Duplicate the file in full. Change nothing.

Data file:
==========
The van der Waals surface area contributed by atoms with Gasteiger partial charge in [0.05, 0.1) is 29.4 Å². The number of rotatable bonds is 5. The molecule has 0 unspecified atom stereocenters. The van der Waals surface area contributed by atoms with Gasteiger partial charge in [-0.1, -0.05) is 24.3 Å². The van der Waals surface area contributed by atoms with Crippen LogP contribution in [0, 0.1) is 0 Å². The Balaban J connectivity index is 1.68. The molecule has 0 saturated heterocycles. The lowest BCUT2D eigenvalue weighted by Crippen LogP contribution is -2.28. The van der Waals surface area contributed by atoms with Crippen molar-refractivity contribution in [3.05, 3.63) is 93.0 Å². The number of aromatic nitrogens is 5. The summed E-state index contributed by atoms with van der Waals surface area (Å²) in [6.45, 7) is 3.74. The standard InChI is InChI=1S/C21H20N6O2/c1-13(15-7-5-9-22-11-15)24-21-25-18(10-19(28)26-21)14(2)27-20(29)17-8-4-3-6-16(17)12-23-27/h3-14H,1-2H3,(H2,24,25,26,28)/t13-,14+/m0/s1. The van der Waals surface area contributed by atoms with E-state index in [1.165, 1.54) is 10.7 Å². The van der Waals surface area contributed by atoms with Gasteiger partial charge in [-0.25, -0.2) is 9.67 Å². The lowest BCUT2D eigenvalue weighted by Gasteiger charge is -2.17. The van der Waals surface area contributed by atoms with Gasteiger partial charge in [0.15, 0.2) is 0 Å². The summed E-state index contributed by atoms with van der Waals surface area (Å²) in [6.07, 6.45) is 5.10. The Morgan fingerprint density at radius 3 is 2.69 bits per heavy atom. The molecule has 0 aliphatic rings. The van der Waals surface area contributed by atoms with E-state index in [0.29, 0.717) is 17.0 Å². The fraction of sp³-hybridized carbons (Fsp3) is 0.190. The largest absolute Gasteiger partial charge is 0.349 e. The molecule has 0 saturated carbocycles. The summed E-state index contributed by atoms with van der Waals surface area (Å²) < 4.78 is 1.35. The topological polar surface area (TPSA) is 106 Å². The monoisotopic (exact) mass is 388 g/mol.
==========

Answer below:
The van der Waals surface area contributed by atoms with Gasteiger partial charge in [0.05, 0.1) is 29.4 Å². The number of rotatable bonds is 5. The molecule has 0 unspecified atom stereocenters. The van der Waals surface area contributed by atoms with Gasteiger partial charge in [-0.1, -0.05) is 24.3 Å². The van der Waals surface area contributed by atoms with Crippen LogP contribution in [0, 0.1) is 0 Å². The Balaban J connectivity index is 1.68. The molecule has 0 saturated heterocycles. The lowest BCUT2D eigenvalue weighted by Crippen LogP contribution is -2.28. The van der Waals surface area contributed by atoms with Crippen molar-refractivity contribution in [3.05, 3.63) is 93.0 Å². The number of aromatic nitrogens is 5. The summed E-state index contributed by atoms with van der Waals surface area (Å²) in [6.45, 7) is 3.74. The standard InChI is InChI=1S/C21H20N6O2/c1-13(15-7-5-9-22-11-15)24-21-25-18(10-19(28)26-21)14(2)27-20(29)17-8-4-3-6-16(17)12-23-27/h3-14H,1-2H3,(H2,24,25,26,28)/t13-,14+/m0/s1. The van der Waals surface area contributed by atoms with E-state index in [1.165, 1.54) is 10.7 Å². The van der Waals surface area contributed by atoms with Gasteiger partial charge in [-0.25, -0.2) is 9.67 Å². The lowest BCUT2D eigenvalue weighted by Gasteiger charge is -2.17. The van der Waals surface area contributed by atoms with Gasteiger partial charge in [0.15, 0.2) is 0 Å². The summed E-state index contributed by atoms with van der Waals surface area (Å²) in [6.07, 6.45) is 5.10. The Morgan fingerprint density at radius 3 is 2.69 bits per heavy atom. The molecule has 0 aliphatic rings. The van der Waals surface area contributed by atoms with E-state index in [0.29, 0.717) is 17.0 Å². The fraction of sp³-hybridized carbons (Fsp3) is 0.190. The largest absolute Gasteiger partial charge is 0.349 e. The molecule has 0 saturated carbocycles. The summed E-state index contributed by atoms with van der Waals surface area (Å²) < 4.78 is 1.35. The topological polar surface area (TPSA) is 106 Å². The monoisotopic (exact) mass is 388 g/mol.